Intrinsic Motivation: Why Bother?

Source: https://www.flickr.com/photos/11596438@N00/2168240580

This is Part 1 of a 3-Part series on self empowerment and intrinsic motivation. Living from passion is something I'd like the people I work with and care about to experience every single day.

Part 1 will provide some background into what it means to work from intrinsic motivation and why it's in everyone's benefit for you to enjoy life. Part 2 will cover some of the tools and techniques for identifying these traits in yourself and others. Part 3 should be a short spin around implementation and how to maximize the time you spend doing what you're best at.

Let's Get Pedantic

Motivation refers to a person's reasons for taking some sort of action. It is often separated into two categories: Extrinsic and Intrinsic.

Extrinsic motivation refers to actions taken/decisions made according to external factors. Incentives can take many forms, but can generally be thought of as rewards and punishments: Grades in school, performance-based raises at work, M&Ms for going potty, and threats of jail for breaking laws are all techniques for creating extrinsic motivation.

Intrinsic motivation, then, refers to actions and decisions made because of interest or enjoyment of the task itself. Most often, we see intrinsic motivation expressed in our hobbies and personal time: Model airplanes, reading books, history, and video games.

When we're operating on intrinsic motivation, we're acting on what really drives us -- it's an expression of who we are.

A Little Context

When one considers the scope of human history, it seems likely that very few people have ever had the opportunity to fully explore their own individual nature, let alone hone it. We are very fortunate to live in an age (and location) of relative plenty: Because struggling for subsistence is not the sum of our day-to-day routines, we have time to pursue our interests and really develop as individuals.

We can focus our lives on areas we're truly passionate about. We can do what we love and get paid for it!

This doesn't merely benefit us as individuals, however! By focusing on what we do best, we push the envelope for our concentric circles of influence: Our family, our business, our community, and so on.

Technology and innovation have provided us with the opportunity to diversify and specialize. This, in turn, fosters an environment where even more new discoveries can be made.

It's not unreasonable to suggest that the increased rate of innovation we have seen in the last century is due at least in part to more and more people being free to pursue what interests them.

Caveat Lector

Working from intrinsic motivation, of course, doesn't mean you'll always love every aspect of the things you do -- we all have drudgery. But even drudgery doesn't feel wasteful when it's pursuant to one's overall goals.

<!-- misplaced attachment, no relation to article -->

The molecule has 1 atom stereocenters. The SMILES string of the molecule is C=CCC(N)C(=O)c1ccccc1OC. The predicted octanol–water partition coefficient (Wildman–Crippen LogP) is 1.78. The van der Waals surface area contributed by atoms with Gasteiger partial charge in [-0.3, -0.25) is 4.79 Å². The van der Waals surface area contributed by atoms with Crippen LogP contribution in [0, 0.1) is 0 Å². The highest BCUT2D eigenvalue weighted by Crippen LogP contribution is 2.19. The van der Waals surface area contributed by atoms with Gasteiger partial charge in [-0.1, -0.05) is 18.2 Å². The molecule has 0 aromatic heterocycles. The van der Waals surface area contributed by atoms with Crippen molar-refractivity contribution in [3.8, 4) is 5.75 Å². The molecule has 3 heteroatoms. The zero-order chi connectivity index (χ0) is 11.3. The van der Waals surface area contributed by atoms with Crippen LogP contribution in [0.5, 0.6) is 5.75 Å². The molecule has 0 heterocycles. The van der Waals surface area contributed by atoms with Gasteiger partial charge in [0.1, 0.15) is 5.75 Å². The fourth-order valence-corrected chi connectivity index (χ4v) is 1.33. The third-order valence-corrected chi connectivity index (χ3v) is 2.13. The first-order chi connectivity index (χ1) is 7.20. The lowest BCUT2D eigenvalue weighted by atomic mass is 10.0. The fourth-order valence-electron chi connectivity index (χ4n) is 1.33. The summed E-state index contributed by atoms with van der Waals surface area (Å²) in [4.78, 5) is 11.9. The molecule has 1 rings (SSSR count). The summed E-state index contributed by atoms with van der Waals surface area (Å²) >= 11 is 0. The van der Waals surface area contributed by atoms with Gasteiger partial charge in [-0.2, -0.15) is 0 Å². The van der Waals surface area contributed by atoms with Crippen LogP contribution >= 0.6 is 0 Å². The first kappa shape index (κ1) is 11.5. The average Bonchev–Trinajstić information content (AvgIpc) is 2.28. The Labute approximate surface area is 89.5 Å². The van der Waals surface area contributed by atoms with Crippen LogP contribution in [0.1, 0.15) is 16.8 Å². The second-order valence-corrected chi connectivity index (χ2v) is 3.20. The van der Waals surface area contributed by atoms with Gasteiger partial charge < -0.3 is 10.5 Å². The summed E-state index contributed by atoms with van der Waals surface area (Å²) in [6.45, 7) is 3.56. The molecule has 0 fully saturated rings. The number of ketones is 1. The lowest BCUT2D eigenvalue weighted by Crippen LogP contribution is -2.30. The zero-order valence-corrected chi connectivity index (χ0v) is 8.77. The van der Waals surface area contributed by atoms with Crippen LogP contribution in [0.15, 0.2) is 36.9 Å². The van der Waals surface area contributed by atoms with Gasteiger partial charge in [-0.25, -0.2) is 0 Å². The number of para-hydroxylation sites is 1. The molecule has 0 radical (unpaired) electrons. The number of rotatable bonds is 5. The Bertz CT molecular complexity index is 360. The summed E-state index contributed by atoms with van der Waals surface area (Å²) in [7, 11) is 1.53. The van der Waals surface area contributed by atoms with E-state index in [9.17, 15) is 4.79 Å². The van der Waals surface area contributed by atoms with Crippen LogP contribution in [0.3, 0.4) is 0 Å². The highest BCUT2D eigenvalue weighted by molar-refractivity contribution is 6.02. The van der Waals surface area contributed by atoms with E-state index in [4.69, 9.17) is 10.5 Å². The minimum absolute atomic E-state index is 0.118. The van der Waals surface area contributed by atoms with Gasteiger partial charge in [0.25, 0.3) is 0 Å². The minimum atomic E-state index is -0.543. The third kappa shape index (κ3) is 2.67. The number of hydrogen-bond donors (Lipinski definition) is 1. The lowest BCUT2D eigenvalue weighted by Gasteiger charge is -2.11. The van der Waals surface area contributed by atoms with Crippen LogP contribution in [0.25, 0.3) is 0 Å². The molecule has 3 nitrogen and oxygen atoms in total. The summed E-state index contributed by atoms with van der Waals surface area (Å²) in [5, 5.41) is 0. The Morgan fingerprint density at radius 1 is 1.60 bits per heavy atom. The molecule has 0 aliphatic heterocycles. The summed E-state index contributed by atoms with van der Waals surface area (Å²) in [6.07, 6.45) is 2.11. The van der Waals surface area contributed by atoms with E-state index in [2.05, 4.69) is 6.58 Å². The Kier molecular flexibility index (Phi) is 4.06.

Even though I love expressing thoughts in written form, it took me an inordinate amount of time to finish this blog post. Breaking down the spirit of an idea and refining every last "p" and "q" can challenge my stamina; writer's block plagues us all.

Enjoy My Job?

Yes, you!

The concept of loving our jobs is a familiar one these days. Most companies do their best to have happy workers who enjoy their jobs. While the focus is often on the environment and the perks; the goal is always to promote more efficient and motivated workers. Unfortunately, there's a lot of research that shows "carrot and stick" methods don't produce consistent results.

Over the past year or so, I have invested time in personal introspection -- becoming increasingly aware of my own values, needs, passions, and strengths. Where do I have the most value to add and how I can maximize the time I spend both at work and at home?

I don't always get it right, but this has generally lead to a deeper sense of purpose and increased satisfaction in life. By admitting and accepting my own preferences for how to take on tasks and the types of work I love doing, I can focus on areas where I'm most effective and also having fun.

It is my hope that through this series, readers will begin this process for themselves. Ask yourself what it might look like if you found yourself 5% more motivated by what you do.

What's Up Next

The next post will be about the introspection process. It will cover tools for articulating how you think, identifying areas of your life where you find the most fulfillment, and perhaps most importantly, we'll discuss a way to succinctly tie it all together.

Cross-posted from jered.hofker.org